We did always manage to find . . . a restaurant. Not the one we’d been aiming for, usually it was whichever one we stumbled upon first after her slightly hysterical announcement about needing a restroom fast. And having found one at last, we weren’t about to rush through our meal. No way, Jose. We lingered, spending 2-3 hours gabbing away about any and everything. Taking our sweet time because, though neither of us ever said as much, we both dreaded the moment when we’d get back in the car and have to go through the whole rigmarole in reverse. It was even worse on the way back, for now I had to try to find our way back to her house in the dark, and me with my poor night vision.
“Do you remember that street?” I’d ask, as a street sign (barely discernable in the dark) loomed before us.
“Uhmm,” she’d murmur, suddenly overtaken with the urge to scramble around in her pockets for a breath mint. “Maybe,” she’d say, considering.
“Well I’ve never heard of it before in my life.”
“You’re right, neither have I.”
“But we must have passed it on the way here,” I reasoned. We’d exchange blank looks before screwing up our faces for the next sign.
What a huge relief to finally arrive at her house, though it was little consolation for now I had to fumble my way home across town in the dark. But first, I needed to use her bathroom before setting out on my perilous journey home. Inevitably, her daughter’s hubby would chastise us for getting lost once again.
“I drew you a map!” he’d cry with indignation. This brought on another spurt of hysterical laughter from the two of us—as if we could read a map!
“It’s not five minutes from here,” he’d continue, clearly not understanding the extent of our handicap. “There’s no way you could miss it, it’s a straight shot.”
“Well, we missed it,” Auntie would say, and we’d both howl while his face creased with consternation. You numb-skulls, I imagined him thinking. How could anyone be so stupid?
“So…” I’d begin slowly, not really wanting to give him more reason to question my IQ, “how do I get back to the freeway?” Poor man, I really do believe he wanted to tear his hair out by the clumpfuls.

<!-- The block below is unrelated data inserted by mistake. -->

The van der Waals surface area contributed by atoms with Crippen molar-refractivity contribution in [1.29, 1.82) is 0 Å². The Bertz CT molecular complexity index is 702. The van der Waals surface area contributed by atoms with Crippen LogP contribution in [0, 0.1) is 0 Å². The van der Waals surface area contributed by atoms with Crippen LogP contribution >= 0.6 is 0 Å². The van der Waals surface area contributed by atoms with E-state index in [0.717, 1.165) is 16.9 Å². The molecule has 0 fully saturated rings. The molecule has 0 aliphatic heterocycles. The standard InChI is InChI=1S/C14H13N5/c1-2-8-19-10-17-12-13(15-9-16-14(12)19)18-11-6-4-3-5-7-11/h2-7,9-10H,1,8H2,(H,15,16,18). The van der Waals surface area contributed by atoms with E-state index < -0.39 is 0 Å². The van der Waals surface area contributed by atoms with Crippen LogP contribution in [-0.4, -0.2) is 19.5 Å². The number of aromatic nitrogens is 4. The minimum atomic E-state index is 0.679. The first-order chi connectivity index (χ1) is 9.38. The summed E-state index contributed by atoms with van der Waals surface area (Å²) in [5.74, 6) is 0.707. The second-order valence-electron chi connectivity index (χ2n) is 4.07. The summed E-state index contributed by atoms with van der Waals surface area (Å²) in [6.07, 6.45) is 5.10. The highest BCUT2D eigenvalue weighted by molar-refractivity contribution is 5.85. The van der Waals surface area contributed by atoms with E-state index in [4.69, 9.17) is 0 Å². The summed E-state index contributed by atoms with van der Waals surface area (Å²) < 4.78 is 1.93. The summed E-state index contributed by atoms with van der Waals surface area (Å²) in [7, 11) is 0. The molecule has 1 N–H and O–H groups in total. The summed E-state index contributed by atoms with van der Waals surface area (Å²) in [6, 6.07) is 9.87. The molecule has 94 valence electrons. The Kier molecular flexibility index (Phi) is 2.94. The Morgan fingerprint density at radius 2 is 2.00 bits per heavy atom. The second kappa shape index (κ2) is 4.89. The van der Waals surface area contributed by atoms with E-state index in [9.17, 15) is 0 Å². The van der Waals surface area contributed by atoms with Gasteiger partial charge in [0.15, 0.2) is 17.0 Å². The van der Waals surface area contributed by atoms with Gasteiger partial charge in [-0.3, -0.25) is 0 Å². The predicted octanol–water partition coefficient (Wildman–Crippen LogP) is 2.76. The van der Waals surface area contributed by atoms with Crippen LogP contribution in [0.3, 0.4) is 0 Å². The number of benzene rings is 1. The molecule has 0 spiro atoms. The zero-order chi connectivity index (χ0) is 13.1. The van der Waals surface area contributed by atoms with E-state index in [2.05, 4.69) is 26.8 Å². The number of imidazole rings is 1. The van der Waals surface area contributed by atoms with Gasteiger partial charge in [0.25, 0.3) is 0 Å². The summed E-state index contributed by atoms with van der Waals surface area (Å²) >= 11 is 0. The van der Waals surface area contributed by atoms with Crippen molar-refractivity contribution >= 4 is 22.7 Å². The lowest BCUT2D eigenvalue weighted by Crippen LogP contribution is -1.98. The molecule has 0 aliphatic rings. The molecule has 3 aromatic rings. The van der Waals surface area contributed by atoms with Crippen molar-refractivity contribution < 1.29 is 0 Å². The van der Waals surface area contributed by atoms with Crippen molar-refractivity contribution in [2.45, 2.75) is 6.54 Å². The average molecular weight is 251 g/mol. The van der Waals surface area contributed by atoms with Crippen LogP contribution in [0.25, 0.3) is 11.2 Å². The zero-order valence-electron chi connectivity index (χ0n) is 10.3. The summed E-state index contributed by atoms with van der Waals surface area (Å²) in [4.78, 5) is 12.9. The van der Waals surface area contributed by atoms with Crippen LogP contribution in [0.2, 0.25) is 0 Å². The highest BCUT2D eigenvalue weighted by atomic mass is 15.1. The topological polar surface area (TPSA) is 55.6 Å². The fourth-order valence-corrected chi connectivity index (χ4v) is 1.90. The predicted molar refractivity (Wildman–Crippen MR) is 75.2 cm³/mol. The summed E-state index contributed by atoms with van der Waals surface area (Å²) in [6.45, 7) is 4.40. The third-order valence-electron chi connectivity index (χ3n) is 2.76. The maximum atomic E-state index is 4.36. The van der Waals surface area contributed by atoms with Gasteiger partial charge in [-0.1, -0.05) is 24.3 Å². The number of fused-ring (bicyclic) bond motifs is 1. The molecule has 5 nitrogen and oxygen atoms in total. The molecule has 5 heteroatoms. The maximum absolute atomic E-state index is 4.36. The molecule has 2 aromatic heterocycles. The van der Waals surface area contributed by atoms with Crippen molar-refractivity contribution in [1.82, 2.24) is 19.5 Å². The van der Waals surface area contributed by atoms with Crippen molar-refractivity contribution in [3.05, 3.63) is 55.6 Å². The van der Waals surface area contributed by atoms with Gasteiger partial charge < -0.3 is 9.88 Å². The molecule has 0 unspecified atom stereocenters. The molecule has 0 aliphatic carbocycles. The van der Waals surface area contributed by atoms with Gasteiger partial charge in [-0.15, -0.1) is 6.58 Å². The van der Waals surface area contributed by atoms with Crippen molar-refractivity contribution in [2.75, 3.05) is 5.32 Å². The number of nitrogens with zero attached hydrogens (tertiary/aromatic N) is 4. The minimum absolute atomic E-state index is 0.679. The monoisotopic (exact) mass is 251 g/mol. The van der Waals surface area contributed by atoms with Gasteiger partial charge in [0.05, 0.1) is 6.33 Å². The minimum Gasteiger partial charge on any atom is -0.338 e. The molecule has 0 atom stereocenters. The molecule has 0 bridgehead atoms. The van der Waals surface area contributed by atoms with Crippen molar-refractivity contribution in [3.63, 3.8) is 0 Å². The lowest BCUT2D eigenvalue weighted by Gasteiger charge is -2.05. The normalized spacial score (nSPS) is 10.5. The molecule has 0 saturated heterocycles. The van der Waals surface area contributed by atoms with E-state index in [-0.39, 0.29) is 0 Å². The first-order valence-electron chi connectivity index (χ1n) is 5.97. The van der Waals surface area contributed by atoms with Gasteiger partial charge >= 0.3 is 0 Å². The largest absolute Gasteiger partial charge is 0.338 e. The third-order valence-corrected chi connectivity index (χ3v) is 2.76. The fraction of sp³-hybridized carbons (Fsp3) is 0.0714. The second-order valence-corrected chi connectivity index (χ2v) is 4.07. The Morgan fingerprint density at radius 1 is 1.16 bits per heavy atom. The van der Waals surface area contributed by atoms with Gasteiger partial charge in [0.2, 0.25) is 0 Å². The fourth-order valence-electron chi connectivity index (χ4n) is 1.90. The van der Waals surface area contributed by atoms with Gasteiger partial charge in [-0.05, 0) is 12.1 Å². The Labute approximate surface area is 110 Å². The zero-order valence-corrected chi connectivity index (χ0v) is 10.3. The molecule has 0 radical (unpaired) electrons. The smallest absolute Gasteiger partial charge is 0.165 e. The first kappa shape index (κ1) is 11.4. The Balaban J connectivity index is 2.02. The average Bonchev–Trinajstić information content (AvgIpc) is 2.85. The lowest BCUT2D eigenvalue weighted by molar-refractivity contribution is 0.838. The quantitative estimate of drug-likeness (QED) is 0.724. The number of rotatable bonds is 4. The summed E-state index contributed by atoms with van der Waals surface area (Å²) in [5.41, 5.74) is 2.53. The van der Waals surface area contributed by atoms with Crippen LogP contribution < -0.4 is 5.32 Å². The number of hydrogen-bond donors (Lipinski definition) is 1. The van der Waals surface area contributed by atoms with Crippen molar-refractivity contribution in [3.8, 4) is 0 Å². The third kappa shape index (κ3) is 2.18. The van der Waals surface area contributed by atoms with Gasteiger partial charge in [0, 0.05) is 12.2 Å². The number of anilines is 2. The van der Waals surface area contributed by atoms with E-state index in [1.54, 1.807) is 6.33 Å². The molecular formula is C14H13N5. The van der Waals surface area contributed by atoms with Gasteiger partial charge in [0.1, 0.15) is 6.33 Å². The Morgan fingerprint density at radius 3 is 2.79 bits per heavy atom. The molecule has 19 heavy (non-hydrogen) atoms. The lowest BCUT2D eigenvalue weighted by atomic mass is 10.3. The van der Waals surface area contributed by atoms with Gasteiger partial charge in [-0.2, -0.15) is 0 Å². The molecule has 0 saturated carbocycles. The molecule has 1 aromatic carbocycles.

“Just go back the way you came,” he’d practically yell at me. A throbbing vein in his neck seemed perilously close to exploding.
“Oh, right.” Well I couldn’t do it, couldn’t bring myself to tell him how many times I’d gotten turned around in the wrong direction on the way over, and therefore couldn’t recreate my route if I wanted to.
“It’s simple,” he’d say, and I nodded my head in agreement. Nothing in the universe could impel me, at this point, to admit that I had no clue as to how to get myself home. “Here,” he’d say, snatching up a napkin and pen. “You’re here,” and he drew a long crooked line to illustrate here, “and over here’s where you live. Now to get there, you simply follow this road here,” scribble scribble, “and turn south when you reach this point,” more scribble scribble. Behind his back Auntie and I exchanged amused looks. South indeed! I had no knowledge of south, it meant nothing to me. Right and left I could handle, but south! That was no help at all.
“So there you go,” he’d conclude, handing me the crumpled napkin with its crude map.
“Okay, thanks.” And I left, always, with a heavy sense of doom, wondering if anyone would ever hear from me again.
When I was a teenager my dad used to say that he could drop me off at the corner and I’d get lost going around the block. It was truer than he realized, for I truly had so sense of direction, having lost, during my early childhood, any sense of myself in relation to the world around me. To those who are not directionally-challenged like myself, there is no way to express the depth of my lack of direction, of the feeling of lostness I’ve carried around with me for most of my life. But it’s one quirk I shared in common with my aunt, and I long every now and then to be back behind the wheel, laughing with her over our inability to navigate ourselves across town.